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Merle G. Wilson v. State of Alaska

December 17, 2010

MERLE G. WILSON, APPELLANT,
v.
STATE OF ALASKA, APPELLEE.



Appeal from the Superior Court, First Judicial District, Juneau, Michael A. Thompson, Judge. Trial Court No. 1JU-03-451 CI

The opinion of the court was delivered by: Coats, Chief Judge.

NOTICE

The text of this opinion can be corrected before the opinion is published in the Pacific Reporter. Readers are encouraged to bring typographical or other formal errors to the attention of the Clerk of the Appellate Courts. 303 K Street, Anchorage, Alaska 99501 Fax: (907) 264-0878 E-mail: corrections at appellate.courts.state.ak.us

OPINION

Before: Coats, Chief Judge, and Mannheimer and Bolger, Judges.

Merle G. Wilson appeals from Superior Court Judge Michael A. Thompson's dismissal of his application for post-conviction relief. In his application, Wilson claimed that he entered a no-contest plea to assault in the second degree for an alleged assault on Judith MacDonald only after being assured by his attorney that a nocontest plea could not be used against him by MacDonald in a trial for civil damages. But when MacDonald later sued Wilson for damages, the court ruled that Wilson was collaterally estopped from contesting the elements of the assault conviction.

Wilson filed an application for post-conviction relief, claiming that he had received ineffective assistance of counsel in entering his plea, that he would not have entered the no-contest plea if he had received accurate advice, and asking to withdraw his plea. Judge Thompson ruled that Wilson's application failed to establish a prima facie case and dismissed the application. Wilson appeals. We conclude that Wilson's application was sufficient to establish a prima facie case. We accordingly reverse Judge Thompson's dismissal of Wilson's application.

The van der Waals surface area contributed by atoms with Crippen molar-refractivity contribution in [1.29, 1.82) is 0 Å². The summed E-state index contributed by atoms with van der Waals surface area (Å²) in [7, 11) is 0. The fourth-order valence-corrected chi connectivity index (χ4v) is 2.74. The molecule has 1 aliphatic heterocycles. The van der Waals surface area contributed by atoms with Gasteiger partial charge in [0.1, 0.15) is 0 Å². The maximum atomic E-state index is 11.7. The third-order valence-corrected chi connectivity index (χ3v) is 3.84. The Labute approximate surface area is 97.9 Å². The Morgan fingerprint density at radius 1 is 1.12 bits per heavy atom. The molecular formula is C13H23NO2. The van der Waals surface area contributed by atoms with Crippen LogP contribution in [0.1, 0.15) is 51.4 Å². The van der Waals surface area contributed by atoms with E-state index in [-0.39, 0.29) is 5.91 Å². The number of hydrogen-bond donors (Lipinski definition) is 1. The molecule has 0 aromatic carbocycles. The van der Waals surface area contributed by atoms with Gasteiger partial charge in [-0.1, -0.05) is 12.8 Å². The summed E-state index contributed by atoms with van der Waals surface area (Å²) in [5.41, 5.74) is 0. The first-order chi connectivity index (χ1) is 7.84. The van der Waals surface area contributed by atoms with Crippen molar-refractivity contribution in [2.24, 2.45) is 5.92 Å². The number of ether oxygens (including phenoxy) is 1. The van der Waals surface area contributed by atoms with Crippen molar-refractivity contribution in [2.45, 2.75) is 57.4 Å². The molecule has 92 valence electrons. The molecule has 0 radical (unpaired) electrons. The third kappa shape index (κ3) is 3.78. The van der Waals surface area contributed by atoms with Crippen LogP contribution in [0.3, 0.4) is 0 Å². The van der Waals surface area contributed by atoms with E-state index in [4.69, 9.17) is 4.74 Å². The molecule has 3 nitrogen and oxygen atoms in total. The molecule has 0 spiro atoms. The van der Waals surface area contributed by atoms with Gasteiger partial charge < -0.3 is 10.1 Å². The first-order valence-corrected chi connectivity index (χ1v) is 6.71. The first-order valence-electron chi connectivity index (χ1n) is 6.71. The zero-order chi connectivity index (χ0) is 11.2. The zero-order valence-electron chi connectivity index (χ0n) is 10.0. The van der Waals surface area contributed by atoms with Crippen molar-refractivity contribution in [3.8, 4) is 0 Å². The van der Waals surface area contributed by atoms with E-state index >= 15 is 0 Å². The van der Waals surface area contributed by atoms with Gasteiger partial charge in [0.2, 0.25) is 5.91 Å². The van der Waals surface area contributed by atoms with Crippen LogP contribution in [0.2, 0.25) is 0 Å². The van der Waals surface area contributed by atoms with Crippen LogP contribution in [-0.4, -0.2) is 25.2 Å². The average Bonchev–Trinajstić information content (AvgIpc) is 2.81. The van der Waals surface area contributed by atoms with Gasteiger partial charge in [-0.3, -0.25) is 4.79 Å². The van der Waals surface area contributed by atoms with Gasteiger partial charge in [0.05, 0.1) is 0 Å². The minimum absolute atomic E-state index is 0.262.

Factual and procedural background

Judge Thompson dismissed Wilson's application on the pleadings for failure to set out a prima facie case. A court should dismiss an application for failure to make a prima facie case only when the facts alleged in the application, if true, would not entitle the applicant to relief.*fn1 We therefore set out the facts in the light most favorable to Wilson's claim.

Wilson was indicted for assaulting MacDonald based upon an incident that occurred April 2, 2001. According to Wilson's affidavit, he expected MacDonald to sue him civilly. Wilson stated that his attorney agreed that it was likely that MacDonald would sue him for damages based upon the alleged assault. Wilson stated that his attorney advised him "that a no-contest plea could not be used in a civil trial as proof of Mrs. MacDonald's allegations." Wilson stated that based on this advice, he entered a no- contest plea to assault in the second degree. Wilson stated that he did not believe he was guilty of any criminal wrongdoing and that he would not have entered the no-contest plea if he had understood that the plea would prejudice him in a later civil case.

Wilson pled no contest to assault in the second degree*fn2 on November 5, 2001. Superior Court Judge Larry Weeks sentenced Wilson to four years with all but six months suspended.

In March of 2003, MacDonald sued Wilson based upon the alleged assault.*fn3 Wilson represented himself. Superior Court Judge Michael A. Thompson granted summary judgment against Wilson. He concluded that Wilson's no-contest plea in his criminal case collaterally estopped Wilson from contesting that he had assaulted MacDonald.*fn4 In a trial on damages, a jury awarded MacDonald $75,000 in damages and $135,000 in punitive damages.*fn5 In Wilson v. MacDonald, the Supreme Court upheld Judge Thompson's ruling granting summary judgment against Wilson.*fn6 In addressing Wilson's argument that, when he pled no contest he was not aware that it would have consequences in the later civil case, the Supreme Court stated that "[s]ince this is a question as to the validity of the plea itself, it should be resolved through a motion for post-conviction relief or an appeal in the criminal case."*fn7

Wilson filed an application for post-conviction relief. In the application, Wilson asked the court to allow him to withdraw his plea. Wilson contended that his plea should be withdrawn because it was not knowing and voluntary and because he received ineffective assistance of counsel. These claims are based upon Wilson's contention that his counsel misinformed him of the effect that a no-contest plea would have on the civil litigation. He also contended that he ...


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